(november 13, 2003) Ultimately, it was the weather that passed the final judgment. Following a 15-day popular uprising in November, the small southern Italian town of Scanzano Jonico and its supporters, defeated government plans to site a national nuclear waste dump there. Last week it took just 24 hours of rain to prove the point.
(600.5562) Linda Gunter for NIRS - As locals struggled to salvage possessions from the floodwaters, the now infamous waste site at Terzo Cavone lay under water, the road leading to it impassible. The "safest site in the country", the "nuclear cemetery", had gone to a watery grave.
The choice of Scanzano, the first and only site named to date, "came like a lightning bolt," said local World Wildlife Fund representative Tonino Colucci. The close proximity of the Trisaia research center, where nuclear processing work was conducted, had sparked rumors that Scanzano might be named. However, exclusion criteria in a special report on radioactive waste storage released by the government, seemed to rule it out.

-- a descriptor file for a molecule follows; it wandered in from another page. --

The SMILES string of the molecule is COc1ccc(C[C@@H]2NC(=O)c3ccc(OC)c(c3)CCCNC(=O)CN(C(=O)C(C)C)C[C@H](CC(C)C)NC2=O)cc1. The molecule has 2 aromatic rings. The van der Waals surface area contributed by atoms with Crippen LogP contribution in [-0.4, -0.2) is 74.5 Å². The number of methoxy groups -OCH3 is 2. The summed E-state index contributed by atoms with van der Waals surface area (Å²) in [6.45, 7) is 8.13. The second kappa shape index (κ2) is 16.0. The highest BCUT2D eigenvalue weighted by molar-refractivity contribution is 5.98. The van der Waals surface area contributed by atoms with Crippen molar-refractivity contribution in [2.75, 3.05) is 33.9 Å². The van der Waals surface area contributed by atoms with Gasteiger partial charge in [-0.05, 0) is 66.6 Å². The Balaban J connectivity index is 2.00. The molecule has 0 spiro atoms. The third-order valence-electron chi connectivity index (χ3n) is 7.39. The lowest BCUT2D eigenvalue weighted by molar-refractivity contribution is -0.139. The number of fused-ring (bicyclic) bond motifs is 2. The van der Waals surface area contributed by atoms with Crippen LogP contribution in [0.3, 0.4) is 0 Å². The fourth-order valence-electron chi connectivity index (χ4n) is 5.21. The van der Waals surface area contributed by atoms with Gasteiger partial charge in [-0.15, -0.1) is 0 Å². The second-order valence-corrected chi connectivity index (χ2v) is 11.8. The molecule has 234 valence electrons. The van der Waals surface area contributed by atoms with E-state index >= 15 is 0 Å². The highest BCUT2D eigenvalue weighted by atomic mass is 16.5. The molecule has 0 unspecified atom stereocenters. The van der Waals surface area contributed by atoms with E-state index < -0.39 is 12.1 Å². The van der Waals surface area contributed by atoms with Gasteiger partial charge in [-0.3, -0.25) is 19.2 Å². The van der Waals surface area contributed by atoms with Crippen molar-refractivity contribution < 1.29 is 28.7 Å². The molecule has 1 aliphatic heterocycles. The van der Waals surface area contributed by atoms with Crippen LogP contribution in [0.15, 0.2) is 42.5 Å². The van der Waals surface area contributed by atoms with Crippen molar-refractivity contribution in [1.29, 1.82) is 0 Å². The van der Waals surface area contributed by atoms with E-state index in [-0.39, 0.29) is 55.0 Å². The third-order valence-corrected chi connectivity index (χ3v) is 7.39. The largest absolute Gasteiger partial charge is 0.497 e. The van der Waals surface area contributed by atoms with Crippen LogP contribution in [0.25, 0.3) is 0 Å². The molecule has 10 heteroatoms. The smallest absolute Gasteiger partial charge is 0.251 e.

The town and the region of Basilicata mobilized instantly and protests culminated in an unprecedented march of 100,000 on 23 November.
Faced with a tidal wave of opposition, the Berlusconi government beat a hasty retreat. Scanzano was dropped as the dump and, in early December, the government declared it would keep all low- and intermediary-level wastes on site. Only high-level waste would be moved to a repository, to be chosen in 12 months. General Carlo Jean, the Special Commissioner for the dump project, was abruptly relieved of his duties one day after addressing a nuclear waste briefing held by Greenpeace Italy in Rome. Jean's background as a Freemason and former secret service man added to suspicions that the whole project would be a military undertaking clouded in secrecy.
Why had the Berlusconi govenment failed to anticipate such opposition? What they overlooked, locals say, was the unique history of the area, where the stories of rebellious brigands remain as locked in the collective memory as the more recent struggle to salvage a salty clay wasteland and turn it into a fertile valley dripping with fruit trees, vineyards and olive groves. Tourism soon followed and today, despite severe unemployment in much of the region, Scanzano, nestled on the Ionic Sea, thrives.